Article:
Perhaps even more significantly for industry watchers, there are rumours that Royal Mails highly regarded Chief Executive, Moya Green, might be facing other diversions. Green was recently appointed to the board of easyJet, a controversial move because of the timing over the pensions row, Jinks posited. Its not only the potential distraction that alarms investors according the ParcelHero executive, who is a Member of the Chartered Institute of Logistics and Transport.

The Daily Mails City pundit, The Dastardly Mr Deedes, has even suggested that, as a former Canadian transport minister with experience in dealing with unruly unions, Green could in fact become the next CEO of EasyJet before long.

Reflecting further Jinks said: Perhaps the main reason Royal Mail is  staring down the barrel of eviction from the FTSE 100 is that Parcel Heros own industry analysis suggested that Royal Mail is falling behind the growth of the parcels industry as whole.

Royal Mail’s core UK Parcels, International and Letters (UKPIL) divisions revenues were actually down 2% last year, while its UKPIL parcel volumes were up just 3%. And, this in an e-commerce market (on-line sales) growing 15.1% according year-on-year and by 0.3% on the month (July), according to the latest retail figures from the Office of National Statistics published this August.

Royal Mail Plcs annual results for the past few years have been stable and consistent. But, bearing in mind the rapid growth of the home delivery market, its parcel volume growth is falling behind that of the overall market. This is in no small part due to Amazon deserting Royal Mail in favour of their own distribution network in order to deliver same day and one-hour Prime services.

Analysts Verdict & Share Price Forecast

The consensus forecast amongst seventeen investment analysts polled who are covering Royal Mail as of August 18, 2017, advised investors to hold their position(s) in the company. And, the latest recommendations at that date on the stock was Buy from two analysts, Outperform (4), Hold (7), Underperform (1) and Sell (3), which was exactly the same position from one year ago.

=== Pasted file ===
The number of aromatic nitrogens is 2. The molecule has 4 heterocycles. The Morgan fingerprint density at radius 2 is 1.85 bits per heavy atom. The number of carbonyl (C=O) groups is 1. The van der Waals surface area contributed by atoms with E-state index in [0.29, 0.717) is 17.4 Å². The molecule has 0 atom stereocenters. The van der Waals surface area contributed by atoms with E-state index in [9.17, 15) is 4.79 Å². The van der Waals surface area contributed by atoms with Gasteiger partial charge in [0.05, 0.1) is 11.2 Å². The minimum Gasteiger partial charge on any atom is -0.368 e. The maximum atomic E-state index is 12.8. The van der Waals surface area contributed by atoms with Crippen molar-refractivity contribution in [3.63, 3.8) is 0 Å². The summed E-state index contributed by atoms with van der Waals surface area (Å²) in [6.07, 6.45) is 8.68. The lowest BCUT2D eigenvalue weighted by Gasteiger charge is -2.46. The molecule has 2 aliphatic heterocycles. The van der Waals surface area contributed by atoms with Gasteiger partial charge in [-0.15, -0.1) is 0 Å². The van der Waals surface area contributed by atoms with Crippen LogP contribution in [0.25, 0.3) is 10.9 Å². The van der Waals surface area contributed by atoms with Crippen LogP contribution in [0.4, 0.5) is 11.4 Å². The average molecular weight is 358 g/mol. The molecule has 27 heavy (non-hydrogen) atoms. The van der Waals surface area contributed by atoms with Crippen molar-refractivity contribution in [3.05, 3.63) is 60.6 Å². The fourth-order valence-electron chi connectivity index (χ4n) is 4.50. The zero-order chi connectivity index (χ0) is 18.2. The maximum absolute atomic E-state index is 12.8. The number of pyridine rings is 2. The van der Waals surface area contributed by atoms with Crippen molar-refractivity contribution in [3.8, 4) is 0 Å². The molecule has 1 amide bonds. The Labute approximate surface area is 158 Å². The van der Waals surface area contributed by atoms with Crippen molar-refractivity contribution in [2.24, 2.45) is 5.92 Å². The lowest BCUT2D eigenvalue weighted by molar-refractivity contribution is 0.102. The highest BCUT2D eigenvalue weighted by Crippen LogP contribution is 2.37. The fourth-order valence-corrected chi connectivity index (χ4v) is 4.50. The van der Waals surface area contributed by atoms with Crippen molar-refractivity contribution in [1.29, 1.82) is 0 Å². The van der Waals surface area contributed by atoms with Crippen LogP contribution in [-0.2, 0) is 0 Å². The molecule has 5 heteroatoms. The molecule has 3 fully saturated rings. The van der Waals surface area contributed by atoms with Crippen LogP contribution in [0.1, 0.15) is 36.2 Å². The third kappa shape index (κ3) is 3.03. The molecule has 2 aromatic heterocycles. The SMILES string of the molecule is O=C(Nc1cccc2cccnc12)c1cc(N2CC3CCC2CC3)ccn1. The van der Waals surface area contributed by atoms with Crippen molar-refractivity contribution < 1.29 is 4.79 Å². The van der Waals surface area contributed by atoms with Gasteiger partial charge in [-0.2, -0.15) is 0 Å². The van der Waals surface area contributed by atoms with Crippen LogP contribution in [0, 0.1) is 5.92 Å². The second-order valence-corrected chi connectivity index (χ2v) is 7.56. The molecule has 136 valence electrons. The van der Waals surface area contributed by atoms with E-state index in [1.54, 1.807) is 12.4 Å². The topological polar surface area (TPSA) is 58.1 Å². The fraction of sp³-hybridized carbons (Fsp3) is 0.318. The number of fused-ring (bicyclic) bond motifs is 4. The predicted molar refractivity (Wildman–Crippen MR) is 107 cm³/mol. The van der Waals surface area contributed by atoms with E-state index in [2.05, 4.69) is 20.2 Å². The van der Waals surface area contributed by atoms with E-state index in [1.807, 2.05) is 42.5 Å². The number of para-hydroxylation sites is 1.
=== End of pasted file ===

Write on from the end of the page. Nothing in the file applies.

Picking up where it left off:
Recommendations            12 months ago           Latest

Buy                                                          2                                2

Outperform                                           4                                4

Hold                                                        7                                7

Underperform                                      1                                 1

Sell                                                          3                                3

Source: Thomson Reuters (as of 24 August 2017).

While the company reported a dividend of 23p in 2017, which represented a 4.07% increase over the previous year, of fifteen analysts canvassed they expected dividends of 24p for the upcoming fiscal year. At the current share price (£3.96) this would equate to a yield of 6.06%.

Whether that is a tempting enough yield for buying the stock is open to question. The group of fifteen analysts providing 12-month price targets ranged in their forecasts from a median of £4.50, which is 13.2% higher than the current trading price. The high estimate is £5.90, +48.4% over  todays price, with the low at £3.50 (-11.9%).

Its a close call for Royal Mail as to whether they will in fact fall out of the FTSE 100 and not a done deal, but one can at least speculate in the run in to the reshuffle announcement.

Indicative positions on the promotion and relegation candidates provided by the London Stock Exchange as of Thursday 24 August on the promotion and relegation candidates, with the numbers crunched by FTSE Russell. It revealed that one FTSE 250 constituent was eligible for potential entry into the FTSE 100 Index – namely NMC Healthcare, the UAE’s largest healthcare provider, while Provident Financial Group was eligible for potential demotion.

Beyond that, FTSE Small Cap companies or new entrants eligible for potential entry into the FTSE 250 Index included Alfa Financial Software Holdings, 888 Holdings, and Sequoia Economic Infrastructure Income.

Shares in Royal Mail ended this Friday (August 25) a touch down (0.16%/0.64p) at just over £3.95, implying a market capitalization of £4.02bn and on a Price/Earnings (P/E) ratio of 14.44. Its not a stratospheric P/E and seems a reasonable level.

Whatever transpires next week Royal Mail has withstood many challenges in its long history over the centuries and in time its plans to modernise its equipment and practices, which Jinks believes will doubtless come good. That said, it remains to be seen if it will be enough or in time for the next weeks FTSE 100 reshuffle decision.